I would like to learn about the sound in arduino and its possible modification as an effect for musical instruments
Enter "synthesizer" in this site's search bar to see examples of an application of Arduino to music.
real mind not eh found exactly what I'm looking for, it really is my second project with arduino one, to be specific I would like to build an effect for guitar
realy im noob in this
Some people have made guitar effects with the Arduino but you'd have to search.
The regular Arduino doesn't have a DAC (no true analog output), the ADC is only 10-bits and it's a little slow for hi-fi audio, but it might be OK for guitar if you use an external DAC.
The Audacity website has a little Introduction to digital audio. The first thing would be to "pass-through" the audio with an analog-to-digital-to-analog process. After you get that figured-out you can figure-out how to manipulate the digital data for an effect.
DSP (digital signal processing) is an advanced programming topic, but certain effects aren't too complicated.
The Arduino Due has a true DAC, and also a processor that is fast enough to really do things in the audio domain. There are others... some of the STM processors have as well.
Indeed if I have found more about audio manipulation with DUE, but I found a faster answer as mentioned by the colleague @DVDdoug in the direct analogy, in that case I could use my UNO to activate or not certain effects so I directed my search that ended in this code that marks herror
code in question
Tone.ino (211 Bytes)
oh yeah @flashko this page it was useful
but, i canot the shield,
so i plan somethings simpler
Simpler? On the site has a scheme and it is simple. I do not know if it is possible simpler and usable.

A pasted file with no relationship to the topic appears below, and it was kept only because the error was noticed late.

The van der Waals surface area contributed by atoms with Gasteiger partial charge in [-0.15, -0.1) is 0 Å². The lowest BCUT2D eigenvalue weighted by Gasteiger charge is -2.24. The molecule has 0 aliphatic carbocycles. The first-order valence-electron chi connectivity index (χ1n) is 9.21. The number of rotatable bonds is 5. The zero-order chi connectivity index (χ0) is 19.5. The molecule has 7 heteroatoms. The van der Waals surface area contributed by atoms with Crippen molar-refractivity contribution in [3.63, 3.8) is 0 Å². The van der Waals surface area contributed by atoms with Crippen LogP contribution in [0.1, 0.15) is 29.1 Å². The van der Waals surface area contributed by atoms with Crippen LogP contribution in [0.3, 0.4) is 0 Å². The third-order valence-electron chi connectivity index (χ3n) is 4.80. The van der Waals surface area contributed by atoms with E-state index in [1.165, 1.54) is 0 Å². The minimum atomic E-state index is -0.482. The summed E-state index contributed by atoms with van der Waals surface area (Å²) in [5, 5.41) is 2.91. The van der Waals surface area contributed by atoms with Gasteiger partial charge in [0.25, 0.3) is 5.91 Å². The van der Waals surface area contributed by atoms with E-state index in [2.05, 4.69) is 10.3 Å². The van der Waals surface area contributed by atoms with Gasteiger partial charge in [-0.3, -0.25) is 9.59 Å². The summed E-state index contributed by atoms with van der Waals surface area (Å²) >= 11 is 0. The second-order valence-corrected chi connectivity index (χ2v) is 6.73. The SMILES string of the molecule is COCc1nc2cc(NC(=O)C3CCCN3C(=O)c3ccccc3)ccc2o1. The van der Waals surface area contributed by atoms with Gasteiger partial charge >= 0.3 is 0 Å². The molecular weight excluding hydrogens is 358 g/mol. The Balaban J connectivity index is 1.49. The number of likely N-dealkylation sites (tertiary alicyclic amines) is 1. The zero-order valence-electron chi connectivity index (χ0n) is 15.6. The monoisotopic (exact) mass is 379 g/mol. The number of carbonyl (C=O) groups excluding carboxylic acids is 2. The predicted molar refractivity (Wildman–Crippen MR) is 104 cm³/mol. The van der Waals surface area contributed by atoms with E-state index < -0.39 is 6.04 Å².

It is because I understand that he has done everything with the arduino board, being honest I found other types of guitar effects that have more to do with the analog signal than the digital one
in this moment i try resolve
Well that project is having you on.
The speciation says
- Output Stage: 16 bits (2x8bits PWMs running in parallel)
There is no way that the circuit used here is going to produce that. It is a typical false assumption that you can do that. The resistors used are no way accurate enough to produce that resoloution.
No there is nothing you can do that is simpler. The problem is that the Uno is supremely unfit for this sort of application. Only with the addition of extra hardware can you hope to do this.
For a second project you do not have enough knowledge yet to tackle such an advanced project yet. Your only choice is to blindly copy some on else’s projects and hope it works.
I would advise that you get an oscilloscope and learn how to use it, this is vital for any audio project.
in this comment
yes we totally agree
and the thing about the osiloscope is an excellent proposal ; *
Yes I do.
I wrote this book
per curosity... anyone osoloscope recomentacle and accessible???
per a poor fool noob??